Nestle-Aland Greek New Testament, 28th Edition
The text of the NA28 is the standard critical edition of the GNT used worldwide in every facet of NT study and translation. The critical theory behind the text is “eclectic,” where decisions regarding variant readings have been made (and continue to be made with each new edition) in light of the entire scope of evidence available to date. The NA28 boasts a more robust critical apparatus than the UBS5, as well as more cross references and variant readings from the Church Fathers. The NA28 is considered the most authoritative and trustworthy text of the Greek NT today.
The Greek New Testament, Fifth Edition (UBS5) with Critical Apparatus
The 5th edition of the United Bible Society’s GNT is considered the standard text for translators and students. The critical apparatus of the UBS5 is purposely limits the number of variants listed in order to focus on the variants considered most important for translation and exegesis, although it does list more manuscript witnesses in its apparatus. The text is essentially the same as the NA28, but the apparatus of the UBS5 employs a scale of certainty, from A–D, reflecting the editors’ decisions regarding the original form of the text at key variants.
The Greek New Testament: SBL Edition (SBL)
This edition of the GNT is the result of a collaboration between the Society of Biblical Literature and Lexham Press. The apparatus of the SBLGNT is unique in that, instead of listing individual manuscripts, it cites other critical editions of the GNT; the first dozen editions of Nestle did likewise. The fact that the SBLGNT differs in over 540 places from the standard text points to the importance of ongoing text-critical work and its benefit to the church, a point made explicit by the use of an apparatus that collates the major text critics of the NT past and present.
The New Testament in the Original Greek: Byzantine Textform 2005 with Morphology (BYZ)
Robinson/Pierpont is the latest edition of the GNT to prioritize the Byzantine (Majority) text-type. The work includes lemmas, parsing, and morphology for all the words in the Greek New Testament. There is also an extensive preface that outlines the various extant text types, and includes a section with an equitable description of the Byzantine-Priority Theory. Comparisons are made throughout the apparatuses with witnesses from other text-type traditions, including the Western, Alexandrian, and Caesarean. This volume is essential for conducting important comparative work editions of the GNT that favour alternative text-types or theories of textual reconstruction.
The Greek New Testament According to the Majority Text, with Apparatus (Hodges/Farstad)
This is the definitive edition for the Byzantine (or Majority) Text, complete with a critical apparatus. The work offers an alternative approach to the text-critical theories established by Westcott and Hort in the latter part of the 19th century. Hodges and Farstad’s work is a beneficial addition to any Greek NT library as a reliable representation of the Byzantine text form with a helpful apparatus for discussions of divergence amongst the majority of extant GNT manuscripts.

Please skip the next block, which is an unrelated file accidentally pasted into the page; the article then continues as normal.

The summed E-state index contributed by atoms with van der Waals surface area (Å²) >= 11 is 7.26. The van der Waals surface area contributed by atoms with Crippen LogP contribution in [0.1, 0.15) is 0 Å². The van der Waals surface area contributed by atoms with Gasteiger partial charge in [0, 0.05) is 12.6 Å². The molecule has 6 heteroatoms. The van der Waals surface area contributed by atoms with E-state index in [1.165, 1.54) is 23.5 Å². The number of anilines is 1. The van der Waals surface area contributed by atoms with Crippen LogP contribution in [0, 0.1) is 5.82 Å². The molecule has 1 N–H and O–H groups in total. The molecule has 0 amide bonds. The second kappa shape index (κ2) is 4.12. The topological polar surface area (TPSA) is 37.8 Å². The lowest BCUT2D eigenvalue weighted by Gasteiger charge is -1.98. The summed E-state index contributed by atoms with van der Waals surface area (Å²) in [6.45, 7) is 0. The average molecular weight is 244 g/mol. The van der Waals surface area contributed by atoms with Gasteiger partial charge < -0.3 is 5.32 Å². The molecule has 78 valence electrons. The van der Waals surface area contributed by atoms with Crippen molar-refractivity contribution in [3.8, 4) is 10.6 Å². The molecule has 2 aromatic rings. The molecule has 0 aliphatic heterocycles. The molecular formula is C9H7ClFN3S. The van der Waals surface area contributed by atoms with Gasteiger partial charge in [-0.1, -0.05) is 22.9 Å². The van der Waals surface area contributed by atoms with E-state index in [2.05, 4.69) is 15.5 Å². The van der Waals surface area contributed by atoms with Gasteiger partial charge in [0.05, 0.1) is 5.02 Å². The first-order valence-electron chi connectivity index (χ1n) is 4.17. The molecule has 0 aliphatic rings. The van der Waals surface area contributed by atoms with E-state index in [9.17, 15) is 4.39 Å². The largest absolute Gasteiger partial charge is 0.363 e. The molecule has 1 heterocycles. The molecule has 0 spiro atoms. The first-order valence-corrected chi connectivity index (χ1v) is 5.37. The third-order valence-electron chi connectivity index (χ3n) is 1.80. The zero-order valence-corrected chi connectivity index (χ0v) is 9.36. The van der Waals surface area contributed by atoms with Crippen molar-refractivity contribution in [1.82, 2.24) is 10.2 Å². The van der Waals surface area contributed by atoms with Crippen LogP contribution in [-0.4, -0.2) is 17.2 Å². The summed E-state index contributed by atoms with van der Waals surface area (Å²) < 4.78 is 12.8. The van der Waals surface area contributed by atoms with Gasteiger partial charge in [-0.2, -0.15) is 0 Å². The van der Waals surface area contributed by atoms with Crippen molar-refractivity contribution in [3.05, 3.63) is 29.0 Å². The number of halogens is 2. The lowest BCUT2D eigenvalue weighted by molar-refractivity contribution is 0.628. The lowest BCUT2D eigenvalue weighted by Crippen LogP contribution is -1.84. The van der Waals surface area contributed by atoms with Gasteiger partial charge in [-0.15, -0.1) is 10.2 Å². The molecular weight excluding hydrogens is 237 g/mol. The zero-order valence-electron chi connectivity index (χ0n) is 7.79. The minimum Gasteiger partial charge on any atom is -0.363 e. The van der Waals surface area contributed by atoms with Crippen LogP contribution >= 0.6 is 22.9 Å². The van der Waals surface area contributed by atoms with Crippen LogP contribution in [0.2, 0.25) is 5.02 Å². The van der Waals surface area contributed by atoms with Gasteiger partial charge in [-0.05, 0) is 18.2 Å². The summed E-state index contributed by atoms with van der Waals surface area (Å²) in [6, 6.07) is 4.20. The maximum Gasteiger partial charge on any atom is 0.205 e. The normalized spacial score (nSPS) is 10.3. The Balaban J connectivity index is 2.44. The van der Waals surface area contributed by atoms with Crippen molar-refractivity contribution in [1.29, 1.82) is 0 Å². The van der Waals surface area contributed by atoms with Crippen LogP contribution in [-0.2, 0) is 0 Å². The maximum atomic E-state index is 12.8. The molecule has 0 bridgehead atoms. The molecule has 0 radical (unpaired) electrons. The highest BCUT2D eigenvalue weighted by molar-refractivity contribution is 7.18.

The New Testament in the Original Greek (Westcott and Hort)
Westcott and Hort’s 1881 edition of the GNT is one of the most important modern editions of the GNT ever produced. This text represents the cutting edge of British text-critical scholarship at the turn of the 19th century, and the impact of Westcott and Hort’s text has perpetuated. Their classification system of the various text types has remained largely unchanged and is still utilized by scholars today. Indeed, Westcott and Hort’s efforts catalyzed the field of NT textual criticism, and their edition was the forebear of the texts of Nestle-Aland and the United Bible Society. The Logos edition is further enhanced by morphological tagging.
Novum Testamentum Graece: Apparatus Criticus (3 vols.)
Tischendorf’s critical edition of the Greek NT, although originally published in the latter half of the 19th century, remains a keystone resource for textual critics of the NT. The work is highly regarded for its comprehensive insight into the Greek text and its numerous variant readings. Tischendorf, who famously discovered Codex Sinaiticus, was an exceptionally thorough scholar, and that is reflected in his meticulous accounting of every major reading for all the major variants in the NT. This is the only electronic version to include Tischendorf’s third volume, the “complete apparatus,” without which the entire apparatus is practically indiscernible.
The Greek Testament (8 vols.)
Henry Alford’s massive 1863 work on the Greek text of the New Testament combines, in four volumes, a critical edition of the GNT, a verse-by-verse commentary, manuscript lists, and a series of essential prolegomena. The work centers on a philological and textual analysis of the GNT, contrary to more theological and homiletical approaches which had previously dominated the genre. The value of The Greek Testament is as a supplementary tool for serious study of the Greek text of the NT. Alford provides commentary on nearly every word in the NT, and his scope of inquiry encompasses literary, text critical, grammatical, idiomatic, and lexical concerns.
Stephen's Textus Receptus (1550) with Morphology
The Stephanus edition of the GNT is distinguished as the version of the Textus Receptus used by the translators of the Authorized (King James) Version of 1611. The text is also known as the Editio Regia, so called for the stunning Greek font used to produce it. However, the Stephanus Textus Receptus must also be identified as the earliest predecessor of modern critical editions. Stephanus was a Parisian printer who produced his third edition of the GNT based on 15 manuscripts and the Complutensian Polyglot, which he named with various sigla attested in a critical apparatus, the first of its kind in the history of the GNT.